Visitors to the site can find 104 publications supporting the ratings in the guide and can conduct queries of the rootstock information, said Stephen Futch, UF/IFAS multi-county Extension agent. The information and tools let you make informed citrus rootstock selections for your groves.

Three large buttons on the home page let you:

  • Open and interact with the Rootstock Selection Guide. It presents information on 45 rootstocks and 20 traits.
  • Open the Consult Guide, which introduces new technology to help you arrive at the best rootstock recommendations for your circumstances.
  • Open the Learn section, which contains a bibliography of references in an easy to use database with more than 100 published articles.

To access the website, go to www.crec.ifas.ufl.edu, then click on “Extension,” then “Horticulture,” then “Varieties and Rootstocks.”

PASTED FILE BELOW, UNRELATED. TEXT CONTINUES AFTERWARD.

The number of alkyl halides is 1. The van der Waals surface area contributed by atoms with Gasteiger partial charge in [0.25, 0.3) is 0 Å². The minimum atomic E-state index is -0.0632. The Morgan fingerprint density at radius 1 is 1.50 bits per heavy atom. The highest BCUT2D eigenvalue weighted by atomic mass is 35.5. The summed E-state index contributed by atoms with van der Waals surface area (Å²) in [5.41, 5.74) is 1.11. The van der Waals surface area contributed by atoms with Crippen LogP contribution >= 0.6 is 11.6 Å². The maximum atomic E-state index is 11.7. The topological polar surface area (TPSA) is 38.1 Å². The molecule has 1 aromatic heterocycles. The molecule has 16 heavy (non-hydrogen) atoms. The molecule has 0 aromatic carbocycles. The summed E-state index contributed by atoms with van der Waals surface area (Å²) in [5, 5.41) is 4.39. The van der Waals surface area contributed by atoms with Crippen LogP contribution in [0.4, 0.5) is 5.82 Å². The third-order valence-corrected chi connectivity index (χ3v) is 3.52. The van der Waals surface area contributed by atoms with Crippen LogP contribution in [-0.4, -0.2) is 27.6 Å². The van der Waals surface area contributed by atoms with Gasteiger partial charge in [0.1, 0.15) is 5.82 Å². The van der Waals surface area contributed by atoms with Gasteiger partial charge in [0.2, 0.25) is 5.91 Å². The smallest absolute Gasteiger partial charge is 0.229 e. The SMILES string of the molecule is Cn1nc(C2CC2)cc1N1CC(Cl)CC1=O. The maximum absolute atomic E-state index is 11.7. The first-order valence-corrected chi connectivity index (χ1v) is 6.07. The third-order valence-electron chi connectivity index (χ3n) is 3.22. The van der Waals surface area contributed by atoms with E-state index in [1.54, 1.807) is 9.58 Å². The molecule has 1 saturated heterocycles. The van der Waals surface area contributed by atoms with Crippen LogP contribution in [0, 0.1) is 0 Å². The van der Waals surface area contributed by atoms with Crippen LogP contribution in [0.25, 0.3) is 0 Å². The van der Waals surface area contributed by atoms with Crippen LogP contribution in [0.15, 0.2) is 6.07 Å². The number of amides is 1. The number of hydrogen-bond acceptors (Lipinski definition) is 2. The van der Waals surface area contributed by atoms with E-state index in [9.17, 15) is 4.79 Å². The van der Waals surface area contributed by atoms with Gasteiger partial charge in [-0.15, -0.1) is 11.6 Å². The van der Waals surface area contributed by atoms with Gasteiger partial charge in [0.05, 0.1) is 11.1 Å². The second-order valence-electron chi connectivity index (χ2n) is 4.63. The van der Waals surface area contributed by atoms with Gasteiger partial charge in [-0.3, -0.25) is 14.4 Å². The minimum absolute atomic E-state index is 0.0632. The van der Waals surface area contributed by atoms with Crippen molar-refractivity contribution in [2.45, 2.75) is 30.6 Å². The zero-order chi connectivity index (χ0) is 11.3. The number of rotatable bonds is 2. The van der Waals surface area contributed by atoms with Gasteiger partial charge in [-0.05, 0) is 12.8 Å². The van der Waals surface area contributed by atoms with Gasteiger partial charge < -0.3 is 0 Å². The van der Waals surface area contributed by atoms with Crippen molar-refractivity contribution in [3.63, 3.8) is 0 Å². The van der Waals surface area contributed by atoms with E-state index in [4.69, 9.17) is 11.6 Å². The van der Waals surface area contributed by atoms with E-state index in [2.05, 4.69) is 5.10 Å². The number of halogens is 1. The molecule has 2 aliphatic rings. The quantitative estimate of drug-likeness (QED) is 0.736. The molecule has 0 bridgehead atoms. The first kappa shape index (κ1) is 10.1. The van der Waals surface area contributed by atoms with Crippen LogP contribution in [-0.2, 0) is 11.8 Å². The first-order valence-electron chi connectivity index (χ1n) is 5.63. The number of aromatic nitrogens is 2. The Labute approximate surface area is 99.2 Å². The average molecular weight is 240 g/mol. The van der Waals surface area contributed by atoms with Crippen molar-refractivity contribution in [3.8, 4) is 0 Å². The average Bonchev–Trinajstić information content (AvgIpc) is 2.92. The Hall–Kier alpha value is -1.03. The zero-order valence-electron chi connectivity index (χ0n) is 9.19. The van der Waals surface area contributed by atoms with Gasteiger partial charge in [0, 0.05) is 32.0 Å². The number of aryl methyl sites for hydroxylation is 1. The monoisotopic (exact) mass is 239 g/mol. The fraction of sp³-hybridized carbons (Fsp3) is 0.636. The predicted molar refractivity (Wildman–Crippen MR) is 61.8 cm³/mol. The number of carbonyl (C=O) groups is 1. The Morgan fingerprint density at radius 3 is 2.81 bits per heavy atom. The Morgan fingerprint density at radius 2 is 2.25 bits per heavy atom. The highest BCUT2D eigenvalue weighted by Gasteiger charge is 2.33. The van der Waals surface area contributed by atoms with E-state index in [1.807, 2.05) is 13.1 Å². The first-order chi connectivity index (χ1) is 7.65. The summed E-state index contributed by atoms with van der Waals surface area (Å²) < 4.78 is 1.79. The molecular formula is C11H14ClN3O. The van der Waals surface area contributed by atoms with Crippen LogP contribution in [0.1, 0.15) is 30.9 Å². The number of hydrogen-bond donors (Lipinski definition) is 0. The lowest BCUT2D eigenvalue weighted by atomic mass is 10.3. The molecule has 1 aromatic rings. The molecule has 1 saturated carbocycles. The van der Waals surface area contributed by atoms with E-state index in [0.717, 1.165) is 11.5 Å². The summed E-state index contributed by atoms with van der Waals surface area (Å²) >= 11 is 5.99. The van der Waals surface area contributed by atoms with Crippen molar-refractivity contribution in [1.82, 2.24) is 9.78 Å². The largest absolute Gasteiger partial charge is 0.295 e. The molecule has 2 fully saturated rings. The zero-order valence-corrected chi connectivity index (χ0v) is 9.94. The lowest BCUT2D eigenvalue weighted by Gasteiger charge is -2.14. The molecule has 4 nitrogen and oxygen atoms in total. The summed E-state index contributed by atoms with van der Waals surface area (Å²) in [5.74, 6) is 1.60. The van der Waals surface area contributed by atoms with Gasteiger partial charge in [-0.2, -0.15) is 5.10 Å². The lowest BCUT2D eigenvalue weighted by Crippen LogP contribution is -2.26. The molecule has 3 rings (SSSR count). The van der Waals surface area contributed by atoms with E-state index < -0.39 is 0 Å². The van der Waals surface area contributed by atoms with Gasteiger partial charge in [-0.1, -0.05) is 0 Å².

Caption: The Florida Citrus Rootstock Selection Guide, developed by UF/IFAS faculty members and Extension agents, is now online at http://flrootstockselectionguide.org in a format that lets visitors interact with the guide.

Credit: UF/IFAS file.

By: Brad Buck, 352-294-3303, bradbuck@ufl.edu

Source: Stephen Futch, 863-9546-8644, shf@ufl.edu

UF researchers develop machine to count dropped citrus, identify problem areas in groves

Topic(s): Agriculture, Citrus, IFAS, New Technology, RECs

Orange grove at the University of Florida. Keywords: citrus, horticulture, fruit, tree (UF/IFAS photo by Tara Piasio)

As citrus greening continues to impact Florida’s groves, growers have found that they need a way to quickly and accurately count the amount of fruit dropped early to help identify problem areas, which will save time and money.

University of Florida researchers Wonsuk “Daniel” Lee, Daeun “Dana” Choi, Reza Ehsani and Fritz Roka devised a “machine vision system” to count citrus fruit that has dropped early. The device is suitable for various conditions in citrus groves, including addressing problems of variable lighting, giving accurate estimates of dropped fruit counts and providing exact locations of trees with greater fruit drop, indicating a problem area. (more …)